Biological Fluorescence (BCMB 6239)

Course description and objectives: The course addresses major theoretical and practical aspects of fluorescence spectroscopy as encountered in biological research of macromolecular interactions in solution. The subjects include discussions of fluorescence intensity measurements, emission and excitation spectra, inner filter effect, magic angle, fluorescence lifetime, quantum yield determination, dynamic and collisional quenching problems, and Fluorescence resonance energy transfer (FRET) theory. Practical aspects of the course will focus on the experimental design, approaches and applications of measurement of fluorescence, including steady state and time dependent fluorescence anisotropy as applied to macromolecular structure analyses, and quantitative fluorescence titration methodologies in examining energetics of macromolecular interactions

Prerequisite: Undergraduate background in Biochemistry, Biology, Chemistry
2 Credit Hours
Instructor: Wlodek Bujalowski
Term offered: Summer
Year offered: Annually
Hours per week: 4 hours, 8 weeks


Probabilistic and Statistical Methods in Bioinformatics (BCMB 6240)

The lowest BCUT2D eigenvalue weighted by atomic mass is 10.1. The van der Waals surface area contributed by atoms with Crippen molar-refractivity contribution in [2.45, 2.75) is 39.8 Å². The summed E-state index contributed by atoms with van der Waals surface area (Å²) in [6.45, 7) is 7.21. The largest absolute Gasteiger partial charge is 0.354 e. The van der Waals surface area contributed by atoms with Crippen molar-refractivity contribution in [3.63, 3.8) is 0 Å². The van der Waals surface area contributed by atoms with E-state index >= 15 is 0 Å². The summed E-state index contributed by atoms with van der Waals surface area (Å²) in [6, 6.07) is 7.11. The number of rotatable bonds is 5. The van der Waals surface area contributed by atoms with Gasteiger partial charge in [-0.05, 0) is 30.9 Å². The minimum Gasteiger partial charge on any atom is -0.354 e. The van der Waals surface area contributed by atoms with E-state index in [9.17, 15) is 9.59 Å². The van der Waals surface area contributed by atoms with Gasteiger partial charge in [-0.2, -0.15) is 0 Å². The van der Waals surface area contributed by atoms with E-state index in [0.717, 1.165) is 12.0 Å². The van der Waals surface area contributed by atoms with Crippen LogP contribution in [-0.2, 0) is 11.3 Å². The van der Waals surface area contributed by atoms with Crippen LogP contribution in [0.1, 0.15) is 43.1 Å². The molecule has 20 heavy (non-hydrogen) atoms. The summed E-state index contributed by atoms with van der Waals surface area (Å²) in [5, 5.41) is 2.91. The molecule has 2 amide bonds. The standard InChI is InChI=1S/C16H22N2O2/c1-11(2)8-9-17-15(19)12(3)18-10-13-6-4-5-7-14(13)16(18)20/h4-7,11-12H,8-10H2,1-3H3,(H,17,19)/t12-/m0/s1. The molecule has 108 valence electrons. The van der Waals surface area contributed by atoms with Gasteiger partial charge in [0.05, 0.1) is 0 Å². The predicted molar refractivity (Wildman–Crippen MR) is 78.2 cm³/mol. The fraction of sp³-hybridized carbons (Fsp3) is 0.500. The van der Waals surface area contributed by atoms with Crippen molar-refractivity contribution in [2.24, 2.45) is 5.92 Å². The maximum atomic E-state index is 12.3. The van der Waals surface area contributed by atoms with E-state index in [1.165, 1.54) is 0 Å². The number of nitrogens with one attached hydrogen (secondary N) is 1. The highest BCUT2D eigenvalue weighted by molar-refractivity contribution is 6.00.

Biomedical research is rapidly becoming data-intensive and researchers generate and use increasingly large, complex, multidimensional, and diverse datasets. The data sets are often structured, but with non-trivial structure inconsistent with classical experimental designs. The ability to access, process, analyze, understand, extract value from and disseminate data is becoming critical. Multiple skills are required for these purposes. In this course, we will concentrate on some of the key probabilistic, statistical concepts and machine learning techniques actively used in modern biomedical data analysis. Examples of data processing will be provided from proteomics experiments and standard databases available in R. The grading is based on class participation, homework assignments, midterm and final exams.

Prerequisite: Some familiarity with probability concepts and coding basics.
Instructor: Rovshan G. Sadygov
Term offered: Spring, annually
Hours per week:2 hours, 12 week


Diffraction Methods in Structural Biology (BCMB 6241)

This course is a series of lectures with in-class exercises and homework assignments that will cover the following topics: 1) the physical and mathematical basis of diffraction; 2) the relationship between the atomic structure of a periodic object and its diffraction pattern; 3) geometric interpretation of diffraction and the reciprocal space; 4) solution of the crystallographic phase problem; 5) refinement and accuracy of atomic models derived from X-ray diffraction data; 6) practical application of obtained knowledge to solving the crystal structure of a protein.